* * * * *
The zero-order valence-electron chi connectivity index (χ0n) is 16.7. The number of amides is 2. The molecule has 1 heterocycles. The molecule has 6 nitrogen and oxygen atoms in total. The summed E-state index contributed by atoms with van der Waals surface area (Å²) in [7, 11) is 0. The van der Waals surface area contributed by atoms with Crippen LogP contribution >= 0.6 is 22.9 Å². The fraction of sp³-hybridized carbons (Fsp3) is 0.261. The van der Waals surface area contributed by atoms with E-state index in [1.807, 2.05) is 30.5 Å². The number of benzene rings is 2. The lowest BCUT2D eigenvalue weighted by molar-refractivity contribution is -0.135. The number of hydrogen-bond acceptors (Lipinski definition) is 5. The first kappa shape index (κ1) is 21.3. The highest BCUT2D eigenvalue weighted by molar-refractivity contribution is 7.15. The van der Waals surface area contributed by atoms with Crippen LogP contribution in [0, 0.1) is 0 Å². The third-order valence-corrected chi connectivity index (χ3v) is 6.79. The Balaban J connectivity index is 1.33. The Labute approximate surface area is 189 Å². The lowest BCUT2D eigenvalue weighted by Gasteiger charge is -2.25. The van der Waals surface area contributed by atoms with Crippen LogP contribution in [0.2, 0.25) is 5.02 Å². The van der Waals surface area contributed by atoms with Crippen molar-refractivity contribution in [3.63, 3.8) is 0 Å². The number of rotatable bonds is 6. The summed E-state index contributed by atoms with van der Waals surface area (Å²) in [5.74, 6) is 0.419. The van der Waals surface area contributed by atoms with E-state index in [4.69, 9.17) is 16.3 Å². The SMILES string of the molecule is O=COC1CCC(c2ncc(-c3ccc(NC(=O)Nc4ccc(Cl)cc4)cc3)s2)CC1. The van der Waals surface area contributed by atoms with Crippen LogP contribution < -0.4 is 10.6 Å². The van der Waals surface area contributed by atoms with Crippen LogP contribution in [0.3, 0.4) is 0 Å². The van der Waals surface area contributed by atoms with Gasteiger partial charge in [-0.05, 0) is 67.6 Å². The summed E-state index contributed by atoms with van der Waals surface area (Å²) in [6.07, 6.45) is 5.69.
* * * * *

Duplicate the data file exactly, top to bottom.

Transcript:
The zero-order valence-electron chi connectivity index (χ0n) is 16.7. The number of amides is 2. The molecule has 1 heterocycles. The molecule has 6 nitrogen and oxygen atoms in total. The summed E-state index contributed by atoms with van der Waals surface area (Å²) in [7, 11) is 0. The van der Waals surface area contributed by atoms with Crippen LogP contribution >= 0.6 is 22.9 Å². The fraction of sp³-hybridized carbons (Fsp3) is 0.261. The van der Waals surface area contributed by atoms with E-state index in [1.807, 2.05) is 30.5 Å². The number of benzene rings is 2. The lowest BCUT2D eigenvalue weighted by molar-refractivity contribution is -0.135. The number of hydrogen-bond acceptors (Lipinski definition) is 5. The first kappa shape index (κ1) is 21.3. The highest BCUT2D eigenvalue weighted by molar-refractivity contribution is 7.15. The van der Waals surface area contributed by atoms with Crippen LogP contribution in [0, 0.1) is 0 Å². The third-order valence-corrected chi connectivity index (χ3v) is 6.79. The Balaban J connectivity index is 1.33. The Labute approximate surface area is 189 Å². The lowest BCUT2D eigenvalue weighted by Gasteiger charge is -2.25. The van der Waals surface area contributed by atoms with Crippen LogP contribution in [0.2, 0.25) is 5.02 Å². The van der Waals surface area contributed by atoms with Crippen molar-refractivity contribution in [3.63, 3.8) is 0 Å². The number of rotatable bonds is 6. The summed E-state index contributed by atoms with van der Waals surface area (Å²) in [5.74, 6) is 0.419. The van der Waals surface area contributed by atoms with E-state index in [4.69, 9.17) is 16.3 Å². The SMILES string of the molecule is O=COC1CCC(c2ncc(-c3ccc(NC(=O)Nc4ccc(Cl)cc4)cc3)s2)CC1. The van der Waals surface area contributed by atoms with Crippen LogP contribution < -0.4 is 10.6 Å². The van der Waals surface area contributed by atoms with Crippen LogP contribution in [0.3, 0.4) is 0 Å². The van der Waals surface area contributed by atoms with Gasteiger partial charge in [-0.05, 0) is 67.6 Å². The summed E-state index contributed by atoms with van der Waals surface area (Å²) in [6.07, 6.45) is 5.69.